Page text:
Nah, he said. I just turned 80. I lost my high-pitch hearing many years ago. …


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The Roles of Technical and Non-Technical Cofounders

Dear Non-Technical Cofounders,

A Technical Cofounder’s job is not to write code. Stop treating your cofounder like a commodity you could outsource to Bulgaria. That’s a waste of a CS PhD’s time.

Writing code is not a secret ninja skill, as much as we would like for you to believe that it is.

Python, Java, Lisp — whatever your cofounder’s weapon of choice — is a language in which to communicate an idea. A doctor may communicate his diagnosis to the patient in English, but fluency in English is not what a doctor advertises as his primary asset.

The ability to write code brings an idea into responsive, communicable form. But a Technical Cofounder’s job is not to write code any more than a French cofounder’s job is to translate all your ideas to French. The job of a Technical Cofounder is to be a Cofounder. …


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The trails at Shoreline are caked with goose droppings. Thousands of Canadian geese call this place their home, and they never leave.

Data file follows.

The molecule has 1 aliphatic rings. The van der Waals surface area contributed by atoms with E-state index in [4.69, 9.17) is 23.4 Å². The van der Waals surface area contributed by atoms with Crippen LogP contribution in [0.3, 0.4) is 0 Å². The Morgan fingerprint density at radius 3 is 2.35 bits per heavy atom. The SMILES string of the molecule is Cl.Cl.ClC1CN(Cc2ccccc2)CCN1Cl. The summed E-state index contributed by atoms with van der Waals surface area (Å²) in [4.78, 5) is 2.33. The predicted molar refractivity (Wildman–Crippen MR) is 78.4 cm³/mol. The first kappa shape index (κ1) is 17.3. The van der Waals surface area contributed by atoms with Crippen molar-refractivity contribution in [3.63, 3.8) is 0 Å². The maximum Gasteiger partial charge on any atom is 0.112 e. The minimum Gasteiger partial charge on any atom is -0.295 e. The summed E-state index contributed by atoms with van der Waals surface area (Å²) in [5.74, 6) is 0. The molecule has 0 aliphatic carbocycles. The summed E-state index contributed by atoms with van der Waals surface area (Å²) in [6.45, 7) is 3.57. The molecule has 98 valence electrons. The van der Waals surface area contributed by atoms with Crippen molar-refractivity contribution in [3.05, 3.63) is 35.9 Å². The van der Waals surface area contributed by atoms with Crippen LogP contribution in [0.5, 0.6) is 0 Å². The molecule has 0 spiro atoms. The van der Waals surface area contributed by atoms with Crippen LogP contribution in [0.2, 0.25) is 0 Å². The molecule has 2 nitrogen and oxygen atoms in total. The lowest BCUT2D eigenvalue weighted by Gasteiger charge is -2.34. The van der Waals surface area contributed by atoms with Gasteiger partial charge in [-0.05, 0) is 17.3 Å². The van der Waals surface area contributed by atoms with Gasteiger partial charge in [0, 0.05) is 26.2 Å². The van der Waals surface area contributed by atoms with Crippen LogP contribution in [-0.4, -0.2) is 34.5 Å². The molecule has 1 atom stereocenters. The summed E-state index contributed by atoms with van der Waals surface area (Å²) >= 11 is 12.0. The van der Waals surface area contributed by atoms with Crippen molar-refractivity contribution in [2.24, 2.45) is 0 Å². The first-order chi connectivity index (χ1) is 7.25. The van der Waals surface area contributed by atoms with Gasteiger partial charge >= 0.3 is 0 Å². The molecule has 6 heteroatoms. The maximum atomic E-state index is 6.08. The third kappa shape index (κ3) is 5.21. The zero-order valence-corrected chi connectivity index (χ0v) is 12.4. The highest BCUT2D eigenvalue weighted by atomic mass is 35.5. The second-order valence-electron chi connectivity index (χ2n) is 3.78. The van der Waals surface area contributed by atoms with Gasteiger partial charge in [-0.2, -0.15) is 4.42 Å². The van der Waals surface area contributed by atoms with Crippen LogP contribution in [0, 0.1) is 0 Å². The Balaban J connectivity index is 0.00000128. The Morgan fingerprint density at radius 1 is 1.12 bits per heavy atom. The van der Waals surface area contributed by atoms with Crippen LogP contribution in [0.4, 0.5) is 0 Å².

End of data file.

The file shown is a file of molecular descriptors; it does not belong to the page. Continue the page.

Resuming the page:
There was a time when Canadian geese would migrate twice a year. But at Shoreline, visitors feed them sandwich crusts until they’re too fat to fly.

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No wonder they don’t want to migrate 1400 miles back to Canada. There’s no free food in Canada.

That’s how animals became domesticated. Humans had food, wild animals came for the scraps, and the ones who could play nice with people got more food. …


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Torpedo damage builds character.

I didn’t tell anyone before I set off to ride an old dirt bike around the continent of Australia. Well, I told a handful of people that I would take a short jaunt to Melbourne. Already I was met with opposition: You don’t know anything about camping. Gigantic spiders will eat you. You might get lost. Stuff on the bike is gonna break. You’ll crash somewhere and get stuck.

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Woops.

Guess what? All of those things happened. But they were worth it.

I will never ever tell someone that a venture is a bad idea (although I absolutely tell everybody that remaining at their soul-sucking job is a terrible idea). …

About

Elaine Ou